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  • Name Ozymandias With Nature
    576 words
    Shelley tells us about this statue of the great King Ozymandias, and engraved on his pedestal reads: 'My name is Ozymandias, King of Kings, Look on my Works, ye Mighty and despair!' We read that passage and immediately think of the arrogance and pride that this man must of had. 'Look on my Works, ye Mighty and despair!' Works is capitalized as if it deserved reverence and awe. Shelley also tells us that this great statute has been shattered: 'Two vast and trunk less legs of stone stand in the de...
  • Colossal Statue Of A Proud King
    381 words
    In December 1817, Percy Bys she Shelley wrote one of the greatest poems in the English language. His poem, Ozymandias, was inspired by seeing a friend of his, Horace Smith, write a poem on a similar topic. Legend has it that Shelley was inebriated when he wrote the poem and that it took under 10 minutes to compose. Ozymandias was inspired by broken colossus of Ramesses II. The poem describes a sobering image to the reader. Through Shelley's vivid articulation and word choice, the reader can visu...
  • Hand And Heart
    355 words
    -Oz really enjoys the irony of that poem. Both for what it means to say, and because it references an oz in a manner showing his immortal greatness. Flattery gets you everywhere. We think of things that are seemingly a pinnacle of greatness today, not realizing that for all our boasts and thoughts of self importance that soon we will only be a faded memory, if that. Greatness today, sad broken down statuary 2000 years down the road. What do you think will be left of New York in the year 4000 A.D...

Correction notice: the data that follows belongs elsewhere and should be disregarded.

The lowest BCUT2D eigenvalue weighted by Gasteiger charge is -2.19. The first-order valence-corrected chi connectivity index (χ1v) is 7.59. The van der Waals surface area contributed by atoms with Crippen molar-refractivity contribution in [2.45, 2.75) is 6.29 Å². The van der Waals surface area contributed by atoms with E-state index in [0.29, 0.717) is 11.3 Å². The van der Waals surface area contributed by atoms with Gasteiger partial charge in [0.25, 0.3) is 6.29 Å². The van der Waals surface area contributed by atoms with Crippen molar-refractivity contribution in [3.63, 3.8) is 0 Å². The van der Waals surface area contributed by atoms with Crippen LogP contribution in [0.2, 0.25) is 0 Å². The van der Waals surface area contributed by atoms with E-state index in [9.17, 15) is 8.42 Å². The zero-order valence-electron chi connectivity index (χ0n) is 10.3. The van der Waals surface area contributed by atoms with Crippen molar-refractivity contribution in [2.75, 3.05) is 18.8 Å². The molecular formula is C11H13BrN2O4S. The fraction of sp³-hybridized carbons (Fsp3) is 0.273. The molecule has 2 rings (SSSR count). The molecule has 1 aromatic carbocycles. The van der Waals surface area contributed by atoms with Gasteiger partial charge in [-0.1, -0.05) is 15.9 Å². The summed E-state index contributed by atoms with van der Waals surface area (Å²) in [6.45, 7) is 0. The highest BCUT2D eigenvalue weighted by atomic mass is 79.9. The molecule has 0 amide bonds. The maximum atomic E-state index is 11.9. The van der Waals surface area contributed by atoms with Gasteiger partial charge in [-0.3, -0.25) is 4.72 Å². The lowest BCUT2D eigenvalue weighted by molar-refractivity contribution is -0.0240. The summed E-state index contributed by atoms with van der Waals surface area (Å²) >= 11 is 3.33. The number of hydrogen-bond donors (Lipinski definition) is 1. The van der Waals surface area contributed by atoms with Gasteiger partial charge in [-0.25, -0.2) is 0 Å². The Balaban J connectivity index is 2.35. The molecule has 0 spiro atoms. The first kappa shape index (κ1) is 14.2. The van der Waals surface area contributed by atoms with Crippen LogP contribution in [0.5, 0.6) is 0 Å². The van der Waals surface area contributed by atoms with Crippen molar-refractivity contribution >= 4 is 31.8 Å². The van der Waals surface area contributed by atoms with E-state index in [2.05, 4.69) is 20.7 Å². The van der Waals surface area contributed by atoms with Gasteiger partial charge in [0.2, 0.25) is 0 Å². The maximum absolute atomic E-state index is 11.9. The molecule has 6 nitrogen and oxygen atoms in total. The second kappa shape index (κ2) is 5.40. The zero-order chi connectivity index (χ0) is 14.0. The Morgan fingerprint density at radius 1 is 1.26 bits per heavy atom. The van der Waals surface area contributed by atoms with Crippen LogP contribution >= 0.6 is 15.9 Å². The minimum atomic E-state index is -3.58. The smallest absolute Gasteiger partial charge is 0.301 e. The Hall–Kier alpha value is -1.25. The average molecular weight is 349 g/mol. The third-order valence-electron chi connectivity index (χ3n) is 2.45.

• Subject Of Shelley's Poem
    873 words
    Ozymandias (1818) I met a traveler from an antique land Who said: Two vast and trunk less legs of stone Stand in the desert. Near them, on the sand, Half sunk, a shattered visage lies, whose frown, And wrinkled lip, and sneer of cold command, 5 Tell that its sculptor well those passions read Which yet survive, stamped on these lifeless things, The hand that mocked them and the heart that fed; imitated And on the pedestal these words appear: "My name is Ozymandias, king of kings: 10 Look on my wo...
  • Nature's Commanding Presence In The Poem
    664 words
    Ozymandias This sonnet is written to express to the speaker that possessions don't mean immortality - ironically, the king who seemed to think that his kingdom would remain under his statue's egotistical gaze forever teaches us this through his epitaph. "Look on my works, ye Mighty, and despair!" becomes good advice, though in an opposite meaning than the king intended, for it comes to mean that despite all the power and might one acquires in the course of one's life, material possessions will n...
  • Great A King As Ozymandias
    524 words
    Ozymandias - by P. B Shelley "Ozymandias" is an unusual Petrarchan sonnet filled with caesuras and run-on lines, by which one is not aware of the rhyming scheme. It builds a crescendo up to the 9th verse. He creates his effects through the use of synonyms and the last words of every verse in a way sum up the story. It is a descriptive poem which is set in the background of "an antique land" and is told to us by the words of a traveler. It is a story with a moral: never be too proud or arrogant b...

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